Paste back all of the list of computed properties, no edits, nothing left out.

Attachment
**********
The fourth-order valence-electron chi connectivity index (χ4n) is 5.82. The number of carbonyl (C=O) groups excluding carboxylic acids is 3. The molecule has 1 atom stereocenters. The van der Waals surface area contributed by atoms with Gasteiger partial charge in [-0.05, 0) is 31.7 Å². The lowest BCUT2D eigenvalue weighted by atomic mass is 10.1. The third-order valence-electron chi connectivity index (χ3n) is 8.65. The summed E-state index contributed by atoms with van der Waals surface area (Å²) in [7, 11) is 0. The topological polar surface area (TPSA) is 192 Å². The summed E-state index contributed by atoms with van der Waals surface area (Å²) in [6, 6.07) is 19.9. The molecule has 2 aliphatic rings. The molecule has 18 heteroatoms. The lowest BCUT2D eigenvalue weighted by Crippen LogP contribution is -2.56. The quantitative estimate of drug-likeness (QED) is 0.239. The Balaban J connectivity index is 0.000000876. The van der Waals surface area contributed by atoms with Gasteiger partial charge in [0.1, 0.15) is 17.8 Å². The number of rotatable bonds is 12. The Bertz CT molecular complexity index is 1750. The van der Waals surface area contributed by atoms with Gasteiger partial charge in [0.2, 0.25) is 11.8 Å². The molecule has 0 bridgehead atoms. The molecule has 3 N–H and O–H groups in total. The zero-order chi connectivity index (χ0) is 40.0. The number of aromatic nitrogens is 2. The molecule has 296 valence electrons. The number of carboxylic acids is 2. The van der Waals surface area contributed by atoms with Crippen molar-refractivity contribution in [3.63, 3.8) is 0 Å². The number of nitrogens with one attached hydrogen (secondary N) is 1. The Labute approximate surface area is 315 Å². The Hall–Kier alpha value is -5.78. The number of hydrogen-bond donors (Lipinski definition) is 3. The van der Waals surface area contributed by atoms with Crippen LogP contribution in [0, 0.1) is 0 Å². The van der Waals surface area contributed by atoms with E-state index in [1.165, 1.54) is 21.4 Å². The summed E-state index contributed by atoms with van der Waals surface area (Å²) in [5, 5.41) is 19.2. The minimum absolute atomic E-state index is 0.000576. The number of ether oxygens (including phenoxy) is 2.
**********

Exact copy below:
The fourth-order valence-electron chi connectivity index (χ4n) is 5.82. The number of carbonyl (C=O) groups excluding carboxylic acids is 3. The molecule has 1 atom stereocenters. The van der Waals surface area contributed by atoms with Gasteiger partial charge in [-0.05, 0) is 31.7 Å². The lowest BCUT2D eigenvalue weighted by atomic mass is 10.1. The third-order valence-electron chi connectivity index (χ3n) is 8.65. The summed E-state index contributed by atoms with van der Waals surface area (Å²) in [7, 11) is 0. The topological polar surface area (TPSA) is 192 Å². The summed E-state index contributed by atoms with van der Waals surface area (Å²) in [6, 6.07) is 19.9. The molecule has 2 aliphatic rings. The molecule has 18 heteroatoms. The lowest BCUT2D eigenvalue weighted by Crippen LogP contribution is -2.56. The quantitative estimate of drug-likeness (QED) is 0.239. The Balaban J connectivity index is 0.000000876. The van der Waals surface area contributed by atoms with Gasteiger partial charge in [0.1, 0.15) is 17.8 Å². The number of rotatable bonds is 12. The Bertz CT molecular complexity index is 1750. The van der Waals surface area contributed by atoms with Gasteiger partial charge in [0.2, 0.25) is 11.8 Å². The molecule has 0 bridgehead atoms. The molecule has 3 N–H and O–H groups in total. The zero-order chi connectivity index (χ0) is 40.0. The number of aromatic nitrogens is 2. The molecule has 296 valence electrons. The number of carboxylic acids is 2. The van der Waals surface area contributed by atoms with Crippen molar-refractivity contribution in [3.63, 3.8) is 0 Å². The number of nitrogens with one attached hydrogen (secondary N) is 1. The Labute approximate surface area is 315 Å². The Hall–Kier alpha value is -5.78. The number of hydrogen-bond donors (Lipinski definition) is 3. The van der Waals surface area contributed by atoms with Crippen LogP contribution in [0, 0.1) is 0 Å². The van der Waals surface area contributed by atoms with E-state index in [1.165, 1.54) is 21.4 Å². The summed E-state index contributed by atoms with van der Waals surface area (Å²) in [5, 5.41) is 19.2. The minimum absolute atomic E-state index is 0.000576. The number of ether oxygens (including phenoxy) is 2.